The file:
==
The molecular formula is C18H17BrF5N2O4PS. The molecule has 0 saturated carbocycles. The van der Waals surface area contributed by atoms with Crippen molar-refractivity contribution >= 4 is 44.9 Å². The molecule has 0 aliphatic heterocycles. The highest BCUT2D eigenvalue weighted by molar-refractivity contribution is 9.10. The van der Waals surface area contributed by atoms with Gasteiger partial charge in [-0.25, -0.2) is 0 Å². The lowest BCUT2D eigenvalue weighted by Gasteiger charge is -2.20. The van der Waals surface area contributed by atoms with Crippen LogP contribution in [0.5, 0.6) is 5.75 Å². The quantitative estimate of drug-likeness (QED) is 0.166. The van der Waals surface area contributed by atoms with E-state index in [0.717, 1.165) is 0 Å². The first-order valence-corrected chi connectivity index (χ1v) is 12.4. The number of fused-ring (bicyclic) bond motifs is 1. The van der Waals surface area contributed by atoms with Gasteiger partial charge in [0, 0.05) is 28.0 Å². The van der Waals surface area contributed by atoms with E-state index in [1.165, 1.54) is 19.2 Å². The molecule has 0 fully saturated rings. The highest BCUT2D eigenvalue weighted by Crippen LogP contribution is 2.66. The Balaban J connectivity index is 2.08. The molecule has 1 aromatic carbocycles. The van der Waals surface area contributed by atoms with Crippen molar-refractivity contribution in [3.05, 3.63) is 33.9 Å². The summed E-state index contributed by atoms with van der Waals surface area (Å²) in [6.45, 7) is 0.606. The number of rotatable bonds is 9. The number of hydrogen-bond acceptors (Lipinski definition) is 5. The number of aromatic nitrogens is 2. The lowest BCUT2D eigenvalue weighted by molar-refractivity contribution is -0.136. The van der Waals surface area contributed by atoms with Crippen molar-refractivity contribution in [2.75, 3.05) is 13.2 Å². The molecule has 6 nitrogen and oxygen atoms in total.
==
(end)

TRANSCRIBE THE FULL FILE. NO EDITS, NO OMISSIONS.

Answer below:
The molecular formula is C18H17BrF5N2O4PS. The molecule has 0 saturated carbocycles. The van der Waals surface area contributed by atoms with Crippen molar-refractivity contribution >= 4 is 44.9 Å². The molecule has 0 aliphatic heterocycles. The highest BCUT2D eigenvalue weighted by molar-refractivity contribution is 9.10. The van der Waals surface area contributed by atoms with Gasteiger partial charge in [-0.25, -0.2) is 0 Å². The lowest BCUT2D eigenvalue weighted by Gasteiger charge is -2.20. The van der Waals surface area contributed by atoms with Crippen LogP contribution in [0.5, 0.6) is 5.75 Å². The quantitative estimate of drug-likeness (QED) is 0.166. The van der Waals surface area contributed by atoms with E-state index in [0.717, 1.165) is 0 Å². The first-order valence-corrected chi connectivity index (χ1v) is 12.4. The number of fused-ring (bicyclic) bond motifs is 1. The van der Waals surface area contributed by atoms with Gasteiger partial charge in [0, 0.05) is 28.0 Å². The van der Waals surface area contributed by atoms with E-state index in [1.165, 1.54) is 19.2 Å². The molecule has 0 fully saturated rings. The highest BCUT2D eigenvalue weighted by Crippen LogP contribution is 2.66. The Balaban J connectivity index is 2.08. The molecule has 1 aromatic carbocycles. The van der Waals surface area contributed by atoms with Crippen molar-refractivity contribution in [3.05, 3.63) is 33.9 Å². The summed E-state index contributed by atoms with van der Waals surface area (Å²) in [6.45, 7) is 0.606. The number of rotatable bonds is 9. The number of hydrogen-bond acceptors (Lipinski definition) is 5. The number of aromatic nitrogens is 2. The lowest BCUT2D eigenvalue weighted by molar-refractivity contribution is -0.136. The van der Waals surface area contributed by atoms with Crippen molar-refractivity contribution in [2.75, 3.05) is 13.2 Å². The molecule has 6 nitrogen and oxygen atoms in total.